Visitors are always welcome, especially creative ones who know how to cackle!
Well thanking you! I am so tired of corners. Not enough to stop me cackling though...
wow...I had seen your zipper stairs ible...and I thought that it was pretty cool...but the scope of this project is amazing. I want to see the finished product.
If you ever come to Puerto Rico you are welcome to visit.
Thanks...I might do that one day :)
Is it safe to assume this structure is to code in Puerto Rico? I only wonder because I haven't seen anything quite like it, facinating...and I'd like to try this out in Canada for my own house!! I know codes will be different, but all the same, perhaps there's an alternative I can use here.
Codes are a little lax this far out in the woods. Ferro-cement is accepted as a strong material, even for making ships. Design-wise, the dome is a very strong shape, and I consider the project to be a success.
Crazy look but very creative! 5 stars to you :)
You are am amazing person
Love this! We're lookin' into this for our house. First saw the idea a few years ago from the ppl at flyingconcrete.com
what country do you live in<br />
Puerto Rico<br />
I knew that design looked familar....My parents are from PR and I lived there as a kid a long time ago....do you have finhsed pictures of the house?
As far as I know, I am the only person in PR doing this kind of architecture.&nbsp; Attached are a couple more photos.<br />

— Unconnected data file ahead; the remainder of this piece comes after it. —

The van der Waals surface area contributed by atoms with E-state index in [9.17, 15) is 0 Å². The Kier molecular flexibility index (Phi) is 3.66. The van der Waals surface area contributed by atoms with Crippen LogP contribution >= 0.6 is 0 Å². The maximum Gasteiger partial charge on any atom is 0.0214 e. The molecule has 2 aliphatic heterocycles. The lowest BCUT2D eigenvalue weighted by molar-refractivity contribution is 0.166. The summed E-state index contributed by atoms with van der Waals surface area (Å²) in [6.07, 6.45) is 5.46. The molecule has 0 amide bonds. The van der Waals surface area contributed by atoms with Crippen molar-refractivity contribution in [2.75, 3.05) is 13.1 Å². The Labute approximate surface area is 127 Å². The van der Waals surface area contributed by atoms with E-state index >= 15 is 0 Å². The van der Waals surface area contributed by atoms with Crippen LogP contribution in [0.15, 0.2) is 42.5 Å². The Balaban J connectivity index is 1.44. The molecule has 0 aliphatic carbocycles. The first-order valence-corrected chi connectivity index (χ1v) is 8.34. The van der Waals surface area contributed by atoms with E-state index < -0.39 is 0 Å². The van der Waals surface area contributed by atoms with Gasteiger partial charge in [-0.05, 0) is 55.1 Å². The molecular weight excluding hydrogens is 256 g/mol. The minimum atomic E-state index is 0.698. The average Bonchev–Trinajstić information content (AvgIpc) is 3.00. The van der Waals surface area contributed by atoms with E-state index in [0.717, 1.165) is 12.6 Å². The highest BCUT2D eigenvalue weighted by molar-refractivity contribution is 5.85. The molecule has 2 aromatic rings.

I meant the windows and the whole cement type house...I loved the homes in PR whan I was kid. The Tin Roof was the best for taking naps when it rained
Ah yes!&nbsp; It has been many years since I last napped under a tin roof when it rained.&nbsp;&nbsp; It seems like most people now have cement slab roofs.&nbsp; They all seem to puddle water on top -- and they just don't sound as nice. <br />
Just wonderful! I loved the twisted vine look on the windows too.<br /> <br /> I like how you could fill in the top garden roof as a second story.<br /> <br /> By sending out arches&nbsp;(With proper foundations)&nbsp;you can expand how ever you need. Very cool!
this is sustainable and design wise looks good like on extreme vacation homes. it goes to show what can be done with old archetecture. cement can also gain strength by adding special fibers. vanitian plaster interior reflects the light and is black mold proof 25 % of the houses in the USA have black mold issues this stuccor construction is the way to go now just and solar wind hybride energy system you would be best thing going
&nbsp;Pretty cool.&nbsp;
Man, i gotta say i love your work, if i had the resources i would contribute to your termite mound city.<br />
For now, just keep thinking about it.&nbsp; Subscribe to me.&nbsp; I guess that keeps us in contact.&nbsp; More thoughts on the termite nest city idea will hopefully happen in the near future.&nbsp; <br />
You do some pretty cool stuff with cement, another nice one.<br /> <br /> L<br />
Thanks Lemonie.&nbsp;&nbsp; Glad you like it.&nbsp; <br />
Sort of thing I'd like to do, but not possible (yet)<br /> <br /> L<br />
Agreed! Be sure to post another photo after the plants cover the trellis.<br />
Wow that looks cool !<br /> I love the steps :)<br /> <br /> What country are you in ?<br />
Puerto Rico.&nbsp; Green all year.&nbsp; I love it.&nbsp; <br />

About This Instructable




Bio: I'm a refugee from Los Angeles, living in backwoods Puerto Rico for about 35 years now and loving it. I built my own home ... More »